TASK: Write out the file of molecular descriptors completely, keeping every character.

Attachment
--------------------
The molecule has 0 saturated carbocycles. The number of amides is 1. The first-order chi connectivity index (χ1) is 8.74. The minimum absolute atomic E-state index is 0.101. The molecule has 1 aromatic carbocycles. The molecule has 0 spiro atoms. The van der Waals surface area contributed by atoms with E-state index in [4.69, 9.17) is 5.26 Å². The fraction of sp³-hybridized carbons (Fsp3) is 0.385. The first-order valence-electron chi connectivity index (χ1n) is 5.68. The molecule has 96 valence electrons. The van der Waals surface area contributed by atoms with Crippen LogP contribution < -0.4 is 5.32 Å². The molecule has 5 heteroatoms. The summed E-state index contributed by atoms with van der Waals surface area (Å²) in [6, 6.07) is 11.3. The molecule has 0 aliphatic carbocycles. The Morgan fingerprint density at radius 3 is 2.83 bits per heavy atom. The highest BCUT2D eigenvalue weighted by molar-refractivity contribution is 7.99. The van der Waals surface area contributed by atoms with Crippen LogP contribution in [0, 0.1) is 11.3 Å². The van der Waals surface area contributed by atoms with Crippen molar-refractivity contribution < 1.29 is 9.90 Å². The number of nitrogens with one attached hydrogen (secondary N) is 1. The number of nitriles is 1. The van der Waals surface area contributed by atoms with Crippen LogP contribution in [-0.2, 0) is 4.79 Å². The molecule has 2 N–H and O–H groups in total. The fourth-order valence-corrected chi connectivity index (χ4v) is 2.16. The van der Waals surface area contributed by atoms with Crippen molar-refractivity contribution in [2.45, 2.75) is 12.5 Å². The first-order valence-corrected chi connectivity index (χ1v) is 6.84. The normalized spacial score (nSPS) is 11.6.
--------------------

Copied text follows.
The molecule has 0 saturated carbocycles. The number of amides is 1. The first-order chi connectivity index (χ1) is 8.74. The minimum absolute atomic E-state index is 0.101. The molecule has 1 aromatic carbocycles. The molecule has 0 spiro atoms. The van der Waals surface area contributed by atoms with E-state index in [4.69, 9.17) is 5.26 Å². The fraction of sp³-hybridized carbons (Fsp3) is 0.385. The first-order valence-electron chi connectivity index (χ1n) is 5.68. The molecule has 96 valence electrons. The van der Waals surface area contributed by atoms with Crippen LogP contribution < -0.4 is 5.32 Å². The molecule has 5 heteroatoms. The summed E-state index contributed by atoms with van der Waals surface area (Å²) in [6, 6.07) is 11.3. The molecule has 0 aliphatic carbocycles. The Morgan fingerprint density at radius 3 is 2.83 bits per heavy atom. The highest BCUT2D eigenvalue weighted by molar-refractivity contribution is 7.99. The van der Waals surface area contributed by atoms with Crippen LogP contribution in [0, 0.1) is 11.3 Å². The van der Waals surface area contributed by atoms with Crippen molar-refractivity contribution < 1.29 is 9.90 Å². The number of nitrogens with one attached hydrogen (secondary N) is 1. The number of nitriles is 1. The van der Waals surface area contributed by atoms with Crippen LogP contribution in [-0.2, 0) is 4.79 Å². The molecule has 2 N–H and O–H groups in total. The fourth-order valence-corrected chi connectivity index (χ4v) is 2.16. The van der Waals surface area contributed by atoms with Crippen molar-refractivity contribution in [2.45, 2.75) is 12.5 Å². The first-order valence-corrected chi connectivity index (χ1v) is 6.84. The normalized spacial score (nSPS) is 11.6.